The CPV-Q also includes 8 reasons for CPV, which were grouped into two factors corresponding to reactive and instrumental reasons, in line with the study by Calvete et al. (2013). On one hand, reactive reasons refer to the use of violence in response to a previous aggression or threat of aggression. This result is consistent with previous studies indicating that CPV is linked to other forms of family violence, such as parent-to-child violence (Beckman et al., 2017; Contreras & Cano-Lozano, 2016; Gámez-Guadix & Calvete, 2012; Margolin & Baucom, 2014). On the other hand, instrumental reasons imply the use of violence to get what the adolescent wants. Previous literature notes that parents who are victims of CPV are perceived by their children as more permissive when compared to parents of non-abusive children (Contreras & Cano-Lozano, 2014, 2015). Thus, abusive adolescents may see their parents as weaker than themselves and, consequently, more easily manipulated and intimidated if they use violence towards them.

Some limitations should be noted. First, all of the measures were based on adolescents’ self-reports, so it would be necessary to add reports from parents. Second, future studies should provide additional data, such as the test-retest reliability of the scale. Despite these limitations, the current study has yielded relevant results concerning the assessment of CPV. In this respect, the way in which CPV is defined and evaluated is decisive for both research and professional purposes. On one hand, the results indicate that the CPV-Q is a valid instrument for briefly and easily assessing a wider variety of CPV behaviours according to the current conceptualization of CPV. This aspect is crucial in order to lend consistency to studies of this type of violence and, particularly, to research on the prevalence of these behaviours. On the other hand, regarding the professional context and, with prevention and intervention purposes in mind, it is fundamental to consider several elements, such as specific CPV behaviours and the reasons for the aggressions, which can be measured using the CPV-Q. To know these details, together with identification of the risk and protective factors specific to each particular case (see Loinaz et al., 2017), is crucial for proposing objectives of interventions, and it can provide information for the design of treatment programs and follow-up plans. Finally, this research was conducted with a community sample, so in future studies it would be interesting to validate the CPV-Q in other fields of study, for example, in clinical and forensic samples.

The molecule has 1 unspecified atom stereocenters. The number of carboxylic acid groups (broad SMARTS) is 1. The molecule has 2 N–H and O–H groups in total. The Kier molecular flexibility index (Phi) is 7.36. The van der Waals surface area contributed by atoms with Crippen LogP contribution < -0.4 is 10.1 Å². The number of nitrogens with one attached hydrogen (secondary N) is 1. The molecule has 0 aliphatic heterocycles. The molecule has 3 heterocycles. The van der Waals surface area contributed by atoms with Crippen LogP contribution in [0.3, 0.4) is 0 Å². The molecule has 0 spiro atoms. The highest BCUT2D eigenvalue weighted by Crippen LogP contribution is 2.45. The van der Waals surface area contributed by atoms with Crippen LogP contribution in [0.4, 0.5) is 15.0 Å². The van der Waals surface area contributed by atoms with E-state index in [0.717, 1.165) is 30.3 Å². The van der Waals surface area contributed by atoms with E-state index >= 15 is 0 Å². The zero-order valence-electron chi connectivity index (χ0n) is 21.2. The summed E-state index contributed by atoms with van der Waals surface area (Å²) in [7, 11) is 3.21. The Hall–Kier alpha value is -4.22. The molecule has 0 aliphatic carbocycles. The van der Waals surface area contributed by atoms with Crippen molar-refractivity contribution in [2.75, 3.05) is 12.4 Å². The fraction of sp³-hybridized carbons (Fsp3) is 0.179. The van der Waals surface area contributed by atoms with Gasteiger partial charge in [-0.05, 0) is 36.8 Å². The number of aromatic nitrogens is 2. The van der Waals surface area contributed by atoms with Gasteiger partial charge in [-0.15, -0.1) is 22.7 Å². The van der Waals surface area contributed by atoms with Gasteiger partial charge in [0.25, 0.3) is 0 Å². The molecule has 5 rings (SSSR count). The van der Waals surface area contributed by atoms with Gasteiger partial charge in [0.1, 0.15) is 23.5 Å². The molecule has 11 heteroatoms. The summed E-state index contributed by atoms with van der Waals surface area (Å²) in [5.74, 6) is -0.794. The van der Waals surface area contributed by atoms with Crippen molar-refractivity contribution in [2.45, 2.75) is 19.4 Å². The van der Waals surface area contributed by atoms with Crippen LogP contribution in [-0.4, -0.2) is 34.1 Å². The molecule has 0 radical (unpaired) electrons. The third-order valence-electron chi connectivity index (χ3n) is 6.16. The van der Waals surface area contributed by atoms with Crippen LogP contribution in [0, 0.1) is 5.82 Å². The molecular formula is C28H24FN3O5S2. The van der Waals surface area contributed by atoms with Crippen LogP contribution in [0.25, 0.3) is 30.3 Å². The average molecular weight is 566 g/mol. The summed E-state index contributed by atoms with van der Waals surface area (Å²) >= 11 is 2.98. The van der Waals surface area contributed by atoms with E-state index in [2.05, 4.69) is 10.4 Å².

This work is part of the Project “Child-to-parent violence: An emergent social problem. Study of prevalence and psychosocial variables involved”, funded by the Ministry of Economy and Competitiveness of Spain and the European Union through the European Regional Development Fund. Reference PSI2015-65950-R (MINECO/FEDER).